Saturday, December 22

Ladies' Night

A Las Vegas Gym Faces a "Ladies' Night" Bias Case (New York Times)

Following in the footsteps of those who have sued bars to end the practice of "ladies' nights" (which has had mixed results), a Las Vegas man is suing a gym that offered a cheaper sign-up rate for women as well as a special workout area for women, claiming sex discrimination. He makes the claim that such a policy is just as bad as giving a price break to a certain race, and that if race-based discrimination offends you, so should discounts for women.

I can't help but feel that at least at bars, ladies' nights are not only good business but are in the public interest. My argument is that interaction between the sexes is an inherent purpose of most bars, and if those bars want to use price differentiation to achieve that goal, then it should be allowed.

But on the other hand, I am having a really hard time justifying how that scenario is legally and morally different from a bar hosting a "whites' night", which I would not at all support. Is it simply that we have gotten so used to ladies' nights, senior citizen discounts, and admission discounts for children that they 'seem' okay, even if they are not materially different from race-based discrimination?

I welcome your arguments in the comments section!

8 comments:

Anonymous said...

Ladies' Nights are good for business and extremely important social tools.

Sexism is pervasive in society and women definitely face different treatment from men in places like gyms, where the Las Vegas issue initiated.

I think trying to align a "Ladies' Night" with a "Whites' Night" is a highly fallacious argument. No one believes that women run society, whereas we know that men (and whites) do, since most of the power in society resides with white heterosexual men. Creating a Ladies' Night isn't discrimination... it's leveling the the playing field.

Anonymous said...

Oh, that last comment was me.

SOrry.

--Lacey

Kevin Markham said...

Regarding the "leveling the playing field" argument: Perhaps women should get special treatment at bars if they have been systematically mistreated at bars, but I wouldn't give them discounts as bars for being mistreated in general. Perhaps you are arguing that there is a male power structure in the bar setting, and this helps to correct the imbalance? I find that somewhat compelling.

But under that logic, couldn't the argument be made that we should also have "Latinos' Night", or discounts for Latinos in any setting where there is a white power structure? I can't explain why, but that just doesn't feel right to me.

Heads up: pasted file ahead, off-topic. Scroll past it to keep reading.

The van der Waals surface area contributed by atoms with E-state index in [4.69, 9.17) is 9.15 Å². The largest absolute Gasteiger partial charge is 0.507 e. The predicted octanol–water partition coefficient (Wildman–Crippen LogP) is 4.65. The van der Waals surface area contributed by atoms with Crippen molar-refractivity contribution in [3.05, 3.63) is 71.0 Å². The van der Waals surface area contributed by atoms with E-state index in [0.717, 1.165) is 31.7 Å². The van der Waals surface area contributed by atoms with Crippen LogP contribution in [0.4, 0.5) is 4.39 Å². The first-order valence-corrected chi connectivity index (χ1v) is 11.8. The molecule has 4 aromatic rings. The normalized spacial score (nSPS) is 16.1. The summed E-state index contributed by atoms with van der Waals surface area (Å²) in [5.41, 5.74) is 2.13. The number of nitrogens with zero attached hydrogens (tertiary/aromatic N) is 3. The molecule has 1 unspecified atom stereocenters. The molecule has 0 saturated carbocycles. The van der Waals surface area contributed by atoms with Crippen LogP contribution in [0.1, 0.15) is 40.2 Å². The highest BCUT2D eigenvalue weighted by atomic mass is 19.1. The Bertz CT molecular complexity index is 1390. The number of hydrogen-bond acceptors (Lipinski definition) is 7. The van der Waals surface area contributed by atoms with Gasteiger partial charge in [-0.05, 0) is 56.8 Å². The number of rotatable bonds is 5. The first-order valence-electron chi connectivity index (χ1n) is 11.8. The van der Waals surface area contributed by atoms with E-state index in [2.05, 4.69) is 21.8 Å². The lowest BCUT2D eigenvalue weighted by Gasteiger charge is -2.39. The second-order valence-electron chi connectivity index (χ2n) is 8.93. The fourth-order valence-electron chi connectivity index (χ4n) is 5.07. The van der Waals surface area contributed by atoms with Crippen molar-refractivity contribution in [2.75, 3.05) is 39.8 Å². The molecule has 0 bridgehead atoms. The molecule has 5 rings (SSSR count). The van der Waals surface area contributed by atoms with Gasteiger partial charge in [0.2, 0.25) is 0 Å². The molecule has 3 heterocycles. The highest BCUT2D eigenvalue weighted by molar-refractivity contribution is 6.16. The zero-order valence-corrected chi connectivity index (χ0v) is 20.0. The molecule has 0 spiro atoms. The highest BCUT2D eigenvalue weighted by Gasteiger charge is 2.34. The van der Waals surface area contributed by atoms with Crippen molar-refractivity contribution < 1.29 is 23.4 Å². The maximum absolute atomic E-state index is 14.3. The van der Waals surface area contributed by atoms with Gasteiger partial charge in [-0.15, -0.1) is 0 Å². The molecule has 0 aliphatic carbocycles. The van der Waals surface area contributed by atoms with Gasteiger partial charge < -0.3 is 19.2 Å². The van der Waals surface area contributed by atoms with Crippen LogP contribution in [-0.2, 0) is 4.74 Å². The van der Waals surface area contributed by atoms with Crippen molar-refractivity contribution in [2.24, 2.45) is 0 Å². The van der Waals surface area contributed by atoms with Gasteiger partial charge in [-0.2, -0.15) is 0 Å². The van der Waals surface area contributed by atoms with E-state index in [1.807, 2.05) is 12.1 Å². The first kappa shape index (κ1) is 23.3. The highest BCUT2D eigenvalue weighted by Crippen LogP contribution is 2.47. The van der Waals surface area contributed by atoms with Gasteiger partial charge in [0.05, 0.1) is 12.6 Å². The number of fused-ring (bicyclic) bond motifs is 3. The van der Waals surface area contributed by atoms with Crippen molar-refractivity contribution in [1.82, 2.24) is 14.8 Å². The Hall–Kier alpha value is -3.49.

Melissa said...

The Las Vegas guy, does he realize that females are about half the population, where as say any ethnicity is way less than that? To be Captain Obvious: there are females of every race. I don't think that race and sex are comparable or interchangeable in this instance. If he feels so compelled about the direction of "equality" as to bring it to a court of law why not make gyms create a man's gym and bars create a men's night and then see what he thinks about it.

~Melissa

Brenda said...

I have a couple comments. Firstly, to use the "level the playing field" argument to support practices that cater to females is counter-intuitive. If you, as a female, feel discriminated against by society then you wouldn't patronize a bar/gym that gives women special treatment or monetary discounts. Because you are basically saying, as a female, that you deserve to be handed special treatment...not to mention this does nothing to alter the apparent white male domination of societal power.

Secondly, if you are female and have been to a bar, chances are you have allowed a male to purchase you a drink. If we are going to ban "Ladies Night" specials, then we should also ban the practice of men buying women drinks. Or at least recognize that this practice is similarly sexist. Maybe women should turn down that next drink if they are just going to pull the white male argument next time it suits the situation.

Anonymous said...

To comment to Melissa:

Actually, the number of non-White ethnicities in this country is fast approaching--and will in 5-8 years exceed--the number of Whites, so I feel the comparison may be accurate (though it should be noted that, as a White woman, I have no comprehension of what it is like to feel oppression based upon my race).